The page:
Another Time XIX is a life-sized figure cast in iron from a plaster mould taken directly from the body of Antony Gormley.

Although it is intended to represent the universal human condition, the work can arguably be described as a self-portrait.

Another Time XIX is just one of 100 sculptures – or ‘bodyforms’, as Gormley calls them – which comprise the series Another Time. All the figures are cast from 17 different moulds made from Gormley’s body between 19 May and 10 July 1995, with each of the poses representing a different moment in the breathing cycle. Some of the poses are alert, while others are more relaxed, with the hands cupped and the chest deflated.

Another Time XIX comes from Gormley’s final pose in the series and is one of an edition of five. Each figure later develops its own patina, making all of them unique. This example has a rich orange-gold rust, with a pattern of striations made by placing the figure in the rain.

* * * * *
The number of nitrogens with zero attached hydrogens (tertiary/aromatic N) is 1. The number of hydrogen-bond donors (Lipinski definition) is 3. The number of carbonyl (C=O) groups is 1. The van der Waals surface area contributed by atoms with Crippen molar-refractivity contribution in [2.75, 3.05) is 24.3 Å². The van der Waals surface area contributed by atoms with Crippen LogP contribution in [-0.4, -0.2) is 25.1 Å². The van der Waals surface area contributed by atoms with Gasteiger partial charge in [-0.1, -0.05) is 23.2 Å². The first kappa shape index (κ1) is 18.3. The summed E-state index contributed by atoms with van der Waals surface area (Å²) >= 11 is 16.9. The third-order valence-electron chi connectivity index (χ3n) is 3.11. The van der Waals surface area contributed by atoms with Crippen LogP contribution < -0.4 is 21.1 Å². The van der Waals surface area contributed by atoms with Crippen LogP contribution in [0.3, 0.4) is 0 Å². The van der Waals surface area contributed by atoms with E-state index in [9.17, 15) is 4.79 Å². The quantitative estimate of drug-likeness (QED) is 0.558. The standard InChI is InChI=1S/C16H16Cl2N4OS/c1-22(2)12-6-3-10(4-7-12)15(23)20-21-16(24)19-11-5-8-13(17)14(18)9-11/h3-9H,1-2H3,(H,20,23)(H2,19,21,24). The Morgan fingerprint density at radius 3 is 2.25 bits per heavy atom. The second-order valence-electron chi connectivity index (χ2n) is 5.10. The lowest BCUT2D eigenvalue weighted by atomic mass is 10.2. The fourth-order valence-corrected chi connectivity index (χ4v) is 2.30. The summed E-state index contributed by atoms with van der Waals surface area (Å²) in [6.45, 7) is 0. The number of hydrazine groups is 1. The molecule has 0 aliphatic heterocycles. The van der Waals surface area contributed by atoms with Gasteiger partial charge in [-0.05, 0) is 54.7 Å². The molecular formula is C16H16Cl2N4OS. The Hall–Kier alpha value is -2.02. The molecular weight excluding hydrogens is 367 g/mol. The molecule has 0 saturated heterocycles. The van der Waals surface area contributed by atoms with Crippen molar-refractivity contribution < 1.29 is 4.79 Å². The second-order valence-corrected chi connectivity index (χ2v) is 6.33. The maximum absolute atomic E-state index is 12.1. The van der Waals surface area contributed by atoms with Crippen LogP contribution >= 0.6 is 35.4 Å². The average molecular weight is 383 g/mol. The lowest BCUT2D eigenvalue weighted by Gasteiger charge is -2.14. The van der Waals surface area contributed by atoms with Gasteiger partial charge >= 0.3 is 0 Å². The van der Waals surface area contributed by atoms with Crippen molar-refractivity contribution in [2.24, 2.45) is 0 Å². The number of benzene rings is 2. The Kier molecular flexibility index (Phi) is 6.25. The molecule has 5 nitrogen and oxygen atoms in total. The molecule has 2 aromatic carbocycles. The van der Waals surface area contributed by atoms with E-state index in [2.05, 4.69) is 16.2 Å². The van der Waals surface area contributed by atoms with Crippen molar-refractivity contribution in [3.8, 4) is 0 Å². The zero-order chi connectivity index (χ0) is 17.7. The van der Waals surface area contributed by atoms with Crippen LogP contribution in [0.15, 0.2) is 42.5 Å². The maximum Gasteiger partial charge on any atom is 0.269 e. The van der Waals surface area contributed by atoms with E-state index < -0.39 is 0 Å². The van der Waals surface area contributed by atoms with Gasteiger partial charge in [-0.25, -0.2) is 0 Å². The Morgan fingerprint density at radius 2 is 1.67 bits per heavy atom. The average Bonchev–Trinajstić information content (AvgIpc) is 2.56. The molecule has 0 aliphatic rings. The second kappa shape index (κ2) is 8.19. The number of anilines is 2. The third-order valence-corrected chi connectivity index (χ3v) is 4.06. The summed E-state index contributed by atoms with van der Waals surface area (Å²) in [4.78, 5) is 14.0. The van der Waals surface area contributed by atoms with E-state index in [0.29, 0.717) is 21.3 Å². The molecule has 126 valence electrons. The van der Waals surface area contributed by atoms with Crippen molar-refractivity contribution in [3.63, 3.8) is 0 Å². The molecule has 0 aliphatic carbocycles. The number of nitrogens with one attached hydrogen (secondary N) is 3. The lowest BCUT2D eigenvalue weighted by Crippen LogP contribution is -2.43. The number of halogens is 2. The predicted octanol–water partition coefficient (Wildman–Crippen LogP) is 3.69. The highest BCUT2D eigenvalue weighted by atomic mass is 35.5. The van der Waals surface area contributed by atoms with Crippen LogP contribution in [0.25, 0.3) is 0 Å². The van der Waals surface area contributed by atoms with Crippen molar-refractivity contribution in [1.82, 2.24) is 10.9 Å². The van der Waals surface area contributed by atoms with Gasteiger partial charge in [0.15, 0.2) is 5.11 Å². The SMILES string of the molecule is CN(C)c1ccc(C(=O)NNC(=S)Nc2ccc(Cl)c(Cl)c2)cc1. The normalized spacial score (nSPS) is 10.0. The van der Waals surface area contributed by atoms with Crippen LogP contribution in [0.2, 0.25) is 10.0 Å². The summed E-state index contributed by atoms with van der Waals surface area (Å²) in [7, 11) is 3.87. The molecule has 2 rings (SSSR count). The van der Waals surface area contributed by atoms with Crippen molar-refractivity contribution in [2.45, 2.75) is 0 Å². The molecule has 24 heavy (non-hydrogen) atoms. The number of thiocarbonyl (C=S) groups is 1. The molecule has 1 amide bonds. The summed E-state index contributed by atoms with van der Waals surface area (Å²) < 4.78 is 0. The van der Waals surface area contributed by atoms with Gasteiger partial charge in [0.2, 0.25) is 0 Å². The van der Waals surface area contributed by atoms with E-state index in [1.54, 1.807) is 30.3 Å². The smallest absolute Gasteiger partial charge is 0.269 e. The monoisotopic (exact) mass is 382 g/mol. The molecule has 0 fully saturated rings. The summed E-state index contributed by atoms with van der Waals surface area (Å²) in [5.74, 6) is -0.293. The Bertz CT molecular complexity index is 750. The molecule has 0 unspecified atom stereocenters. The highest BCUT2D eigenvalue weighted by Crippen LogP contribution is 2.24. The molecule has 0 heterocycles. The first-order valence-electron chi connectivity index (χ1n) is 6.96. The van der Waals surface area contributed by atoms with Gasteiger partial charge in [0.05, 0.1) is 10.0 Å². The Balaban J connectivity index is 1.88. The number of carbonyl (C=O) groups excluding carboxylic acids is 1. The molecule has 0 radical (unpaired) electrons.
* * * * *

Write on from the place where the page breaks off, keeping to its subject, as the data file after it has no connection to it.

Gormley studied at Central School of Art and Design, Goldsmiths and the Slade in London. He is best known for his large-scale sculpture The Angel of the North (1998) in Gateshead, and for Another Place (1997), a permanent outdoor installation on Crosby Beach, Merseyside. The figures in Another Place and Another Time are all based on the same casting sessions from 1995.

As part of the National Portrait Gallery collection, Another Time XIX can be seen as a likeness of a major figure in British art, while at the same time challenging traditional notions of self-portraiture.


Acquired direct from the artist’s studio, via White Cube Gallery, Bermondsey.

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